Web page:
Tuesday, October 6, 2015


One-third of Blackie & the Rodeo Kings, an in-demand producer for the likes of Bruce Cockburn and Colin James, T Bone Burnett's go-to guy for many of his projects, as well as the performance coach and some-time actor on the TV show Nashville, it's amazing Linden has the time to still make solo discs and write all the songs too. How he's managed to pull off some of the very best of his career in the middle of all this is equally impressive.

A roots guy way before the term was popularized, Linden keeps getting deeper into the good stuff. He follows some classic themes, such as the murder ballad (Delia Come For Me) but comes up with a new twist and a modern take, never sounding retro. His interests are varied enough that he keeps us guessing from cut to cut, moving from the haunting blues of the title cut to the smooth Les Paul innocence of Date With The Stars. Billy Swan would approve heartily of Luck Of A Fool. It's well-known that Linden befriended Howlin' Wolf when he was a mere lad, and it wouldn't surprise me to learn he had his ear to the basement window when Dylan and the Hawks were jamming in Big Pink too.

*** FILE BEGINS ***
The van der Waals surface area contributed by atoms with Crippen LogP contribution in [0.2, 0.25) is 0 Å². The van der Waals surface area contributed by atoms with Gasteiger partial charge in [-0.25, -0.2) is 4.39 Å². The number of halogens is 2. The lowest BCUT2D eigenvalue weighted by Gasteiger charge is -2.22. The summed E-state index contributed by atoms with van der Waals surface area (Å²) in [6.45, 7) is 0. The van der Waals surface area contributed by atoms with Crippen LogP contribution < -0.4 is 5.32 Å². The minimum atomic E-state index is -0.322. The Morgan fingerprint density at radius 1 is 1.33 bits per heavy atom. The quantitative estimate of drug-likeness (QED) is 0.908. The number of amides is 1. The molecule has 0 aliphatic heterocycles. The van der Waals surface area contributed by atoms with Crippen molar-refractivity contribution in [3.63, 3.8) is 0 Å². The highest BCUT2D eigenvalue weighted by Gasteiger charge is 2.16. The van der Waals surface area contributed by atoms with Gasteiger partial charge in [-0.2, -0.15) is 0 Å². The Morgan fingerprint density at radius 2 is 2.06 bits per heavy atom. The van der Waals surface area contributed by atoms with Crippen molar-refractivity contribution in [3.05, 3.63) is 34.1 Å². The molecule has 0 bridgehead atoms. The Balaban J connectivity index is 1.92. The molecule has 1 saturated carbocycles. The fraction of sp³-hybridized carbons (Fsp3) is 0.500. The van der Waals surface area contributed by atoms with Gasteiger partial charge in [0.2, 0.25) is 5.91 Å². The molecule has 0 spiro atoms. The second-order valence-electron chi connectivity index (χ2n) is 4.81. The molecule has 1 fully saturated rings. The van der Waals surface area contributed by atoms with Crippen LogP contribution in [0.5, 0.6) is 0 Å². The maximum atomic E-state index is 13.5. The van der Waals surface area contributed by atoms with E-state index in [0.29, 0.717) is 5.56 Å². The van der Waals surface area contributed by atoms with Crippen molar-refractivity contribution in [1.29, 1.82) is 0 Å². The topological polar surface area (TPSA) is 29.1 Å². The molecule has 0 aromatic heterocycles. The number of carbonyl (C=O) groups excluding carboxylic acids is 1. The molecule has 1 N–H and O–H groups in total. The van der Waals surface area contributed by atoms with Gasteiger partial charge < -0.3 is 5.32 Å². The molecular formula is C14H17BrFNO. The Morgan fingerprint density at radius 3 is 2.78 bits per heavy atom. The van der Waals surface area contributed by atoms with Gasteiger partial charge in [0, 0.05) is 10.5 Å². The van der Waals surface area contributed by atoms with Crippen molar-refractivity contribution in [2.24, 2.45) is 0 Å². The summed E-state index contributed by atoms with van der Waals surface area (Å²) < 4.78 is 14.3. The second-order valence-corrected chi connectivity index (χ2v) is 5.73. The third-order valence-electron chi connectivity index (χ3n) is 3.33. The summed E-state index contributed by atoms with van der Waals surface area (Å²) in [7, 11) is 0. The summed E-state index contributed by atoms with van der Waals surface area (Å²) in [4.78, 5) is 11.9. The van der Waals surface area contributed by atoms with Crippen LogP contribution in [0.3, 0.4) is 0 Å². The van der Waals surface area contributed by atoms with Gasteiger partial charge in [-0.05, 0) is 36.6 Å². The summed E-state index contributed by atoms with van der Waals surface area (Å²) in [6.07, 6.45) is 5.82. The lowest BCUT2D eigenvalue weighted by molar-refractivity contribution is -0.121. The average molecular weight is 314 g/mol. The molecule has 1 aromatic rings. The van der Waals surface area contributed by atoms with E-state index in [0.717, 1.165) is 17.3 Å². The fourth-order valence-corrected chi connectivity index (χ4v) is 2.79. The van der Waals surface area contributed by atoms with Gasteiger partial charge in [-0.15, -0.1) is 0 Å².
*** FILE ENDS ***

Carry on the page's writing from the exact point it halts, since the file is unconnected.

Linden always makes great sounding records, but of special note this time are the lyrics, some by him, others in collaboration. Opening cut Knob & Tube, which features guest harmonies from Amy Helm and an all-smiles groove played by Linden on mandolin, features lots of plays-on-word around vintage electronics ("Make these wires sparkle around my bakelite"). The Hurt references the annoyance Etta James felt towards Beyoncè after the youngster sang her theme song At Last for President Obama at his inaugural ball. No More Cheap Wine is just great advice: "Life's too short to drink no more cheap wine." I'll drink to that, and the entire album.

No comments:

Post a Comment